Importance of Character Development in Athletics
There are many opportunities to teach life lessons to student-athletes through athletics. When approached in the appropriate fashion, the peaks and valleys of athletics can help prepare student-athletes for real life. Opportunities may arise throughout the course of an athletic season or career such as: the ability to deal with adversity, to work with others towards a common goal, to overcome obstacles, to fail, to be defeated, and to win. All of these athletic situations help student-athletes deal with future real-life situations that require strength, courage, hard work, mental toughness, and/or humility. These educational opportunities can either be harnessed and cultivated or ignored and wasted. It is my contention that these learning opportunities must be seized, especially within the context of character development. There is not a better way to bring about social change than through sports. It is in this context that I believe sports should be utilized at the grassroots level to build character in its participants. As a society, we place such a high premium on winning that the coaches, players, and parents sometimes forget the true reason for sport. Athletics are meant to help develop the whole person – the body in conjunction with the mind. If we neglect the latter, we are doing every individual who participates in athletics and society in general, a great disservice.
According to studies in the field of character development and athletics – the longer a player plays in the higher levels and the higher levels they reach the more morally callus they become. The myth in America is that sports builds character. That’s not true at all in a win-at-all-costs culture. Sports don’t build character unless a coach intentionally teaches it. High school athletes cut more moral and ethical corners than non high school athletes. College athletes cut more corners than non college athletes and it goes all the way up through the professional ranks. There is a tremendous need for character development because we are modeling and teaching and allowing the opposite of that to take place.
The issue of character development is so important, in fact, that the White House this year had its first ever “National Character Counts Week”. In addition, the NCAA recognizes the importance of character development in its CHAMPS/Life Skills Initiative. It is increasingly clear that the issue of character development is worthy of significant consideration in athletics and in society.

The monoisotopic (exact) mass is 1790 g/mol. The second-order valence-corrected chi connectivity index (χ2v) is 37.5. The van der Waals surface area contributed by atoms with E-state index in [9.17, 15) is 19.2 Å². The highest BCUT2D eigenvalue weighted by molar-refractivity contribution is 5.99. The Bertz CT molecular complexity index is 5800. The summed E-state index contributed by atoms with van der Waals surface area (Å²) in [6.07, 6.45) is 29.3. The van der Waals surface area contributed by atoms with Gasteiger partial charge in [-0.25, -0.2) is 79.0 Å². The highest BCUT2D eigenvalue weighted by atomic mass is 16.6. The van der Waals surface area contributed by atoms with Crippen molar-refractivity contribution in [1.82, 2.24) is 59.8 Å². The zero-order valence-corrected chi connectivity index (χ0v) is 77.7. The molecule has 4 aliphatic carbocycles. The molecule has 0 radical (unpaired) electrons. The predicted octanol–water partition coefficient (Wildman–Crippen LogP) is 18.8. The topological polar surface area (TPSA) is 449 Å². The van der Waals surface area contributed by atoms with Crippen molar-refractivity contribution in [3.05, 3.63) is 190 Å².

It is clear that there is no perfect formula for delivering a character development program, and there are many possible ways to spread the message. The key is to find the platform that most appropriately suits your style.
Many coaches want to mentor their players and help make them become better human beings, but they lack the training, thought process, and ability to fully maximize their full potential as the coach and mentor.
Aside from understanding the methodology behind character development, another essential element is that coaches must be 100% committed to character development within his/her program. Character development it can not be a one-off, it has to be fully integrated with your program. In essence, character development must be at the core of your program and must be equally as important as every other aspect of the program including winning. It cannot be casually or randomly inserted at convenient times.
Sharon Stoll is a leading expert in character development and a professor at the Center for Ethics at the University of Idaho’s College of Education. Stoll has spent much of her career studying the values and morals of athletes. The results of the study indicate that many athletes are deficient in moral reasoning, and that sports have moved away from honorable behavior with more emphasis on winning at all costs and material rewards.